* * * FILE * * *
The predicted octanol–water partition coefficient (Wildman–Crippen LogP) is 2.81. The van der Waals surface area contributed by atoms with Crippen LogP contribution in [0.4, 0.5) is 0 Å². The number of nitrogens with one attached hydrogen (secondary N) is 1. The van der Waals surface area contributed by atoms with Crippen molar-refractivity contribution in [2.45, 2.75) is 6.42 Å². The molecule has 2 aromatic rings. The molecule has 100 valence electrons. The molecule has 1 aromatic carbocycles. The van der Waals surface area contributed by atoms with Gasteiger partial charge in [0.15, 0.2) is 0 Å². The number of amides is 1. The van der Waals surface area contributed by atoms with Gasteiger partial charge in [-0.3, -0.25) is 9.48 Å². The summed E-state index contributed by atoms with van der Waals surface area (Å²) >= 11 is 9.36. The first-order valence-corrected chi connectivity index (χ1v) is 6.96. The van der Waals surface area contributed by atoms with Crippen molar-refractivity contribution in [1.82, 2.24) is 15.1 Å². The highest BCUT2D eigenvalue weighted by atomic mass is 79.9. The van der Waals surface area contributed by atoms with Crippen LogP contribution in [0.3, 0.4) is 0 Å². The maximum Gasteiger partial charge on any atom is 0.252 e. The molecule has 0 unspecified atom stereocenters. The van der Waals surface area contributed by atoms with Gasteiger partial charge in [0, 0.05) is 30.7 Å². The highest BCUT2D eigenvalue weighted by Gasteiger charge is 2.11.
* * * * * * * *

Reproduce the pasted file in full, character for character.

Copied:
The predicted octanol–water partition coefficient (Wildman–Crippen LogP) is 2.81. The van der Waals surface area contributed by atoms with Crippen LogP contribution in [0.4, 0.5) is 0 Å². The number of nitrogens with one attached hydrogen (secondary N) is 1. The van der Waals surface area contributed by atoms with Crippen molar-refractivity contribution in [2.45, 2.75) is 6.42 Å². The molecule has 2 aromatic rings. The molecule has 100 valence electrons. The molecule has 1 aromatic carbocycles. The van der Waals surface area contributed by atoms with Gasteiger partial charge in [0.15, 0.2) is 0 Å². The number of amides is 1. The van der Waals surface area contributed by atoms with Gasteiger partial charge in [-0.3, -0.25) is 9.48 Å². The summed E-state index contributed by atoms with van der Waals surface area (Å²) >= 11 is 9.36. The first-order valence-corrected chi connectivity index (χ1v) is 6.96. The van der Waals surface area contributed by atoms with Crippen molar-refractivity contribution in [1.82, 2.24) is 15.1 Å². The highest BCUT2D eigenvalue weighted by atomic mass is 79.9. The van der Waals surface area contributed by atoms with Crippen LogP contribution in [0.3, 0.4) is 0 Å². The maximum Gasteiger partial charge on any atom is 0.252 e. The molecule has 0 unspecified atom stereocenters. The van der Waals surface area contributed by atoms with Gasteiger partial charge in [0, 0.05) is 30.7 Å². The highest BCUT2D eigenvalue weighted by Gasteiger charge is 2.11.